Whisky makers tend to obsess over the colour of their product. That’s why some whisky makers add a touch of caramel to whisky in hopes that the darker spirit will lead to more sales. With chill filtration, the goal is to produce a liquid that sparkles with colour.
Chill filtration removes fatty acids, esters, and proteins that clump together at cold temperatures. When clumped together, the molecules are visible in the form of a cloudy tinge. This cloudiness is especially apparent when the alcohol content is below 46% ABV. Add ice to an unfiltered bottle of scotch, and you’re likely to see it. The argument against chill filtration is simple—chill filtration removes molecules that contribute to the flavour of the whisky. Further, it prioritizes vanity over flavour.
While this is not likely to settle the issue, a new study has concluded that chill filtration does not affect the taste of whisky. Whisky.com sent 12 whisky samples to 111 whisky experts in Germany. The samples were paired into 6 groups where one was chill filtered and the other was not. The pairs of whiskies were otherwise identical. Not only were these whisky experts unable to pick-out which whisky was chill filtered, they ranked the paired whiskies the same for quality and flavour.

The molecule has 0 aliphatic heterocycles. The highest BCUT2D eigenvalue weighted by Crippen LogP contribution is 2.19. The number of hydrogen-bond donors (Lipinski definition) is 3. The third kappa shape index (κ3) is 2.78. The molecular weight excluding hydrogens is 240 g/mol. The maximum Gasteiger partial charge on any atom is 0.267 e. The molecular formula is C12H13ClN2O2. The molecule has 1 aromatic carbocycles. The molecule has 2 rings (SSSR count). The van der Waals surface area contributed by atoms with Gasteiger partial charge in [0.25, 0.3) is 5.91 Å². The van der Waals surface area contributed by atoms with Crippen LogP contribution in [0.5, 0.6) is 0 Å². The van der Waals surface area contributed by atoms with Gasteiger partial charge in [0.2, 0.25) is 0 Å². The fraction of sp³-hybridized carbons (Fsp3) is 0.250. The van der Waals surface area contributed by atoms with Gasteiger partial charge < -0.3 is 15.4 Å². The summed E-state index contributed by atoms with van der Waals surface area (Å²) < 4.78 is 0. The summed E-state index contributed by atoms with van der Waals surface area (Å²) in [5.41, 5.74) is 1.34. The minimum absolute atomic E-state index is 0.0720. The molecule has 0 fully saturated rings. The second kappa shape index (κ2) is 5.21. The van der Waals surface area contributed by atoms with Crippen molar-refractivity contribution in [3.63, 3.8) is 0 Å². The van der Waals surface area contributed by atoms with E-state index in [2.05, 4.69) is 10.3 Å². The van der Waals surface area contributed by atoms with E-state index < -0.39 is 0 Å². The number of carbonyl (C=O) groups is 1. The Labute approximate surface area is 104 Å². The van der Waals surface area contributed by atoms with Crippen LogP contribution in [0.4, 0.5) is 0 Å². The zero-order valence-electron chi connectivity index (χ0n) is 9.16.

Chill filtration is more of a barometer for the character of the distillery, than the taste of the whisky. Distilleries that use chill filtration are meeting the visual expectations of a richly appearing whisky. Distilleries that do not filter their whisky tend to bottle at a higher alcohol content to an audience less likely to mix with ice.
I will admit that I am a touch surprised chill filtration had no affect on the flavour as observed in this study. There are many important steps in the whisky making process, and this is just one. There are plenty of excellent distilleries that do and don’t chill filter. This is neither good nor bad. When it comes to this label, it tells me more about the distillery and their target audience than the flavour profile of the whisky.
For more in-depth information on factors that affect the flavour of whisky, labels, and what they mean, order my book: The Whisky Cabinet.